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Bevir, M. (ed.) (2007). “Editor's Introduction: What is Governance?,” in M. Bevir (ed.), Public Governance, London, Sage, vol. 1, pp. xxi-xliii.

Callon, M., P. Lascoumes and Y. Barthe (2001). Acting in an Uncertain World: An Essay on Technical Democracy, Cambridge, The MIT Press, coll. “Inside Technology”.

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Rhodes, R. A. W. (1996). “The New Governance: Governing without Government,” Political Studies, vol. 44, pp. 652-667.

Rigaud, B. and L. Côté (2011). “Comparer l'État québécois : pertinence et faisabilité,” Politique et sociétés, vol. 30, no. 1, pp. 19-41.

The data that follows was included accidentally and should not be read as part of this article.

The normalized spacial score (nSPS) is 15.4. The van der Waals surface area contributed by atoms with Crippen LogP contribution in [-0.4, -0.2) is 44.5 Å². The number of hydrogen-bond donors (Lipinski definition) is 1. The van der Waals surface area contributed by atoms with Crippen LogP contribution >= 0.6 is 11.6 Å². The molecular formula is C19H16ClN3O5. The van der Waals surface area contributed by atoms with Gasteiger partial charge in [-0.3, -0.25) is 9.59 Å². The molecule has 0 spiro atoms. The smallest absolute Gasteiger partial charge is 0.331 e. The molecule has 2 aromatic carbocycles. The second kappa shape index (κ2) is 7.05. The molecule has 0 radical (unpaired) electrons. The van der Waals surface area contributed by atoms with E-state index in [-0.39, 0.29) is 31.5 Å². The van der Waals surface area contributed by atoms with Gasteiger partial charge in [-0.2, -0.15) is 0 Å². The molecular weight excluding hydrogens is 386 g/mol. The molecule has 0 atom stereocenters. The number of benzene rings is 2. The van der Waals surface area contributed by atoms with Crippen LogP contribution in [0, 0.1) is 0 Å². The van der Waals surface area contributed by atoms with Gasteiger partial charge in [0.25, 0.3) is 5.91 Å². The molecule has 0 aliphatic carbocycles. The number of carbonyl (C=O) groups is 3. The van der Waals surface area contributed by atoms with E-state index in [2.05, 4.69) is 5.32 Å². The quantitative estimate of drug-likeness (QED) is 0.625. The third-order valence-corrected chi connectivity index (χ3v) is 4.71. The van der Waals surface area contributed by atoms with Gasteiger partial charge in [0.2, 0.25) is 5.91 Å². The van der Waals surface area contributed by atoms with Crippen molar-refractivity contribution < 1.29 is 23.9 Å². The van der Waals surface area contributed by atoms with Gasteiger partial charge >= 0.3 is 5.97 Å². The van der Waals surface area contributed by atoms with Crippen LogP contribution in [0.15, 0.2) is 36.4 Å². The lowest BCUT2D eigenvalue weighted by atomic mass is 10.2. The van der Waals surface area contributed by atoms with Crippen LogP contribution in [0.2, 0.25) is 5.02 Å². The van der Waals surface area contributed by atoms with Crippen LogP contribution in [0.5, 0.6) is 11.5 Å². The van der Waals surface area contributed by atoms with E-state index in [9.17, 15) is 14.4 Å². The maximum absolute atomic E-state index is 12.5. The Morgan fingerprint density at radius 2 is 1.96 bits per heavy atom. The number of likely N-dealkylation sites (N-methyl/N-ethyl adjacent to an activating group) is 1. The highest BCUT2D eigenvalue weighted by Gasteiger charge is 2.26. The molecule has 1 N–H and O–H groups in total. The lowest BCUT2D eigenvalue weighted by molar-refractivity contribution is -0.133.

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Rosanvallon, P. (2008). La légitimité démocratique : impartialité, réflexivité et proximité, Paris, Seuil.

Sabatier, P. A. (2007). Theories of the Policy Process, Boulder (CO), Westview Press.

Schiffino, N. and S. Jacob (2011). “Risk, Democracy, and Schizophrenia: The Changing Roles of Citizens in Risk Policy-Making. Putting GMO Policy to the Test,” Journal of Risk Research, vol. 14, no. 8, pp. 983-993. 


Reproduction in whole or part of the definitions contained in the Encyclopedic Dictionary of Public Administration is authorized, provided the source is acknowledged.

How to cite
Rigaud, B. (2012). “Public Governance,” in L. Côté and J.-F. Savard (eds.), Encyclopedic Dictionary of Public Administration, [online], www.dictionnaire.enap.ca